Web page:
We are independent & ad-supported. We may earn a commission for purchases made through our links.
Advertiser Disclosure
Our website is an independent, advertising-supported platform. We provide our content free of charge to our readers, and to keep it that way, we rely on revenue generated through advertisements and affiliate partnerships. This means that when you click on certain links on our site and make a purchase, we may earn a commission. Learn more.
How We Make Money
We sustain our operations through affiliate commissions and advertising. If you click on an affiliate link and make a purchase, we may receive a commission from the merchant at no additional cost to you. We also display advertisements on our website, which help generate revenue to support our work and keep our content free for readers. Our editorial team operates independently of our advertising and affiliate partnerships to ensure that our content remains unbiased and focused on providing you with the best information and recommendations based on thorough research and honest evaluations. To remain transparent, we’ve provided a list of our current affiliate partners here.

What is a Hyena?

Mary McMahon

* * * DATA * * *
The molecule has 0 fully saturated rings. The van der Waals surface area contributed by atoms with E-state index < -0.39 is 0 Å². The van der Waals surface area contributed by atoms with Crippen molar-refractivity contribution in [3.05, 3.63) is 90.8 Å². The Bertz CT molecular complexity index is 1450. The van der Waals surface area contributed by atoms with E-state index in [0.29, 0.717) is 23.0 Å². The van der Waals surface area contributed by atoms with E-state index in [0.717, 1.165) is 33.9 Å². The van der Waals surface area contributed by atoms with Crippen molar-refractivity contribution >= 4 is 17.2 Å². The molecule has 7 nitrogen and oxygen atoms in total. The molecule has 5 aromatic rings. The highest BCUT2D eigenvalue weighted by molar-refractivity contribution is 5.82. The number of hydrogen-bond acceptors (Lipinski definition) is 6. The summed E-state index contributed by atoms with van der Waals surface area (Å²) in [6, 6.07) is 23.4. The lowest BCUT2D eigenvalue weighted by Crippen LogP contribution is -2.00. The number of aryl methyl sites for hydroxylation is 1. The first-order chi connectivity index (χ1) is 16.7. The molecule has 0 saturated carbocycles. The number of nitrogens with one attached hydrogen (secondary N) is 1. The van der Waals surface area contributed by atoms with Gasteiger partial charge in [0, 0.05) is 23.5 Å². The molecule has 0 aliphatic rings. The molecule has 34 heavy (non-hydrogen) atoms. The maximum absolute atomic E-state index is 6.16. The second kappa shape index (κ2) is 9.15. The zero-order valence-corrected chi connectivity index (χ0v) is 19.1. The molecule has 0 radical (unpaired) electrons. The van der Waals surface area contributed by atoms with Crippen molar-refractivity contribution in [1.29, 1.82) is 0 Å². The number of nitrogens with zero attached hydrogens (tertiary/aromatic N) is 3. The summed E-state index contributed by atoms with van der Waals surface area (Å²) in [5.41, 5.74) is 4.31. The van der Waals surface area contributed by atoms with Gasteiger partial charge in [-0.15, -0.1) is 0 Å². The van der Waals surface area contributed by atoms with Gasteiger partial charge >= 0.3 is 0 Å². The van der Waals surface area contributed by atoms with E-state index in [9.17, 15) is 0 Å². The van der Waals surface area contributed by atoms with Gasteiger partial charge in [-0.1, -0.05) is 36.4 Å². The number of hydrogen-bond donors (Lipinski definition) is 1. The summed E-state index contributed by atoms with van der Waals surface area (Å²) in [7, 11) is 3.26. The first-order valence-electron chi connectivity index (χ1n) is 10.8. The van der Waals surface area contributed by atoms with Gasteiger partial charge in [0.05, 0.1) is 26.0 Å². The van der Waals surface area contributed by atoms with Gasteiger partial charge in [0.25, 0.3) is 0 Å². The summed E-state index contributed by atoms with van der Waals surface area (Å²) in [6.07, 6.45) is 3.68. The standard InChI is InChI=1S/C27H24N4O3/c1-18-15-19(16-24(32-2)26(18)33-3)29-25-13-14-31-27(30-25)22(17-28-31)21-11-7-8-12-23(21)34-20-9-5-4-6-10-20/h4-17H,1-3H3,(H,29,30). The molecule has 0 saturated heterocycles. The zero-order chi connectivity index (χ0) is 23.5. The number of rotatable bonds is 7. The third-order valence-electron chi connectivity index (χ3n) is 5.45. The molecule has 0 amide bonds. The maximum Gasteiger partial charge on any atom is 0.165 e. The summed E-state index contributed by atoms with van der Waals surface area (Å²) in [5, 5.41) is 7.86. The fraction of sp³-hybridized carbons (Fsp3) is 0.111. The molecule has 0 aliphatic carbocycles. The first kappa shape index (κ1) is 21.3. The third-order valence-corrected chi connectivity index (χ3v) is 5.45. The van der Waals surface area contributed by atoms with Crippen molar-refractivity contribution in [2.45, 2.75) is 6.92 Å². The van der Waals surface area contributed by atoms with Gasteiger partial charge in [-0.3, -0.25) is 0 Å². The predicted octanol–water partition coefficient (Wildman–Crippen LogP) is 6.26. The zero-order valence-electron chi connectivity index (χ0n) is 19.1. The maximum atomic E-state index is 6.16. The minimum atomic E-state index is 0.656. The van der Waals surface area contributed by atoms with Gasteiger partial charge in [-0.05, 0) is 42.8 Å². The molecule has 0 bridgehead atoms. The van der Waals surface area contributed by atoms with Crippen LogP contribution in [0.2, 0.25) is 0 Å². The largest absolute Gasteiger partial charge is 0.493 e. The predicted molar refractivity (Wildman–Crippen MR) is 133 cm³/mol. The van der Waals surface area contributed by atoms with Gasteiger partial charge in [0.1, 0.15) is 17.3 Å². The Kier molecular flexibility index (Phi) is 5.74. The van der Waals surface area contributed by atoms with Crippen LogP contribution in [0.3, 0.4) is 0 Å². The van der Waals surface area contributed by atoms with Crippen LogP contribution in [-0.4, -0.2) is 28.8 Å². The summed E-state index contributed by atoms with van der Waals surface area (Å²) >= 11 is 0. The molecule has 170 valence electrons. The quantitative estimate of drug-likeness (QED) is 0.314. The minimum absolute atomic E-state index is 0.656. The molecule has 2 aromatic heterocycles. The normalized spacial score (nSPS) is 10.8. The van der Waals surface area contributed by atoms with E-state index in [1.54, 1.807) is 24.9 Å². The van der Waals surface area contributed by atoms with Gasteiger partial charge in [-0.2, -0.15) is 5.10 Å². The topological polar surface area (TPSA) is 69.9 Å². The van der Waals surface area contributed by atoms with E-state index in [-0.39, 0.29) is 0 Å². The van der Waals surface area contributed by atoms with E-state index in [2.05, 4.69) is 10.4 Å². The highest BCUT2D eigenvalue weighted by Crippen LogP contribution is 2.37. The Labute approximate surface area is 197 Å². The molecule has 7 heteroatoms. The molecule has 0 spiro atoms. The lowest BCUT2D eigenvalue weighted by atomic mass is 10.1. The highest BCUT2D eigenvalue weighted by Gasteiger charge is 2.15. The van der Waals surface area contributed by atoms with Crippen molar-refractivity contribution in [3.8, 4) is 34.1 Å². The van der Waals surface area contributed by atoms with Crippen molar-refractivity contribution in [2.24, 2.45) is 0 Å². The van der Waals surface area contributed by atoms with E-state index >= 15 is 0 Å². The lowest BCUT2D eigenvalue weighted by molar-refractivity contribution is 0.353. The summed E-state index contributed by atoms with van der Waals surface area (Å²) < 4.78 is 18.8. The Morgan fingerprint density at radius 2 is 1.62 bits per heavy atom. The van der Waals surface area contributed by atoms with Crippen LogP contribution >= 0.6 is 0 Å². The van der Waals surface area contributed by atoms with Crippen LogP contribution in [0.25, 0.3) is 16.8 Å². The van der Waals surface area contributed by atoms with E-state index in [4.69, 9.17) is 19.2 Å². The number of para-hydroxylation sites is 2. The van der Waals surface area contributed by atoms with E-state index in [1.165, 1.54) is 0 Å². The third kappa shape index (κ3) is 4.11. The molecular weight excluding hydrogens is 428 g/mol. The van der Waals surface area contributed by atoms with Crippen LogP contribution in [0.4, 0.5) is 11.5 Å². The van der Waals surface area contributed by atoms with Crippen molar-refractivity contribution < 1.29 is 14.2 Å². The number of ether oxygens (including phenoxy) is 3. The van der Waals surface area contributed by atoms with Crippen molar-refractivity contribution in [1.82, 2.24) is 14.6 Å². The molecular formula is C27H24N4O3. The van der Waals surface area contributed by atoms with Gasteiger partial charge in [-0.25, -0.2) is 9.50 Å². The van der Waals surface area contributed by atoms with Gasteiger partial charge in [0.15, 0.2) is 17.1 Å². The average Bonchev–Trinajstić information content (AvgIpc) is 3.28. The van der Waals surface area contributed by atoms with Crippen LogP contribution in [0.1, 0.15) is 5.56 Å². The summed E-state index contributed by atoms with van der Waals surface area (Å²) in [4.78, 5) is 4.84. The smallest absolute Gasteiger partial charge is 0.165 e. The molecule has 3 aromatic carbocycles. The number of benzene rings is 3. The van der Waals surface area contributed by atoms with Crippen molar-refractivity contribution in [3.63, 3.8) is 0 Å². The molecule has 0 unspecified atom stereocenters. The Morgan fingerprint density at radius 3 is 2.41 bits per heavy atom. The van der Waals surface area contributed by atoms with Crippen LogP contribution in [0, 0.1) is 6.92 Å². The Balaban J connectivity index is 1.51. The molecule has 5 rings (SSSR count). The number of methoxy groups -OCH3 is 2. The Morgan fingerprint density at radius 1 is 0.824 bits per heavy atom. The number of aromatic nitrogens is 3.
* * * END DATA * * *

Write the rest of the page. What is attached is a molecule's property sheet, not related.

Updated Jun 04, 2024
Our promise to you
All Things Nature is dedicated to creating trustworthy, high-quality content that always prioritizes transparency, integrity, and inclusivity above all else. Our ensure that our content creation and review process includes rigorous fact-checking, evidence-based, and continual updates to ensure accuracy and reliability.

Our Promise to you

Founded in 2002, our company has been a trusted resource for readers seeking informative and engaging content. Our dedication to quality remains unwavering—and will never change. We follow a strict editorial policy, ensuring that our content is authored by highly qualified professionals and edited by subject matter experts. This guarantees that everything we publish is objective, accurate, and trustworthy.

Over the years, we've refined our approach to cover a wide range of topics, providing readers with reliable and practical advice to enhance their knowledge and skills. That's why millions of readers turn to us each year. Join us in celebrating the joy of learning, guided by standards you can trust.

Editorial Standards

At All Things Nature, we are committed to creating content that you can trust. Our editorial process is designed to ensure that every piece of content we publish is accurate, reliable, and informative.

Our team of experienced writers and editors follows a strict set of guidelines to ensure the highest quality content. We conduct thorough research, fact-check all information, and rely on credible sources to back up our claims. Our content is reviewed by subject-matter experts to ensure accuracy and clarity.

We believe in transparency and maintain editorial independence from our advertisers. Our team does not receive direct compensation from advertisers, allowing us to create unbiased content that prioritizes your interests.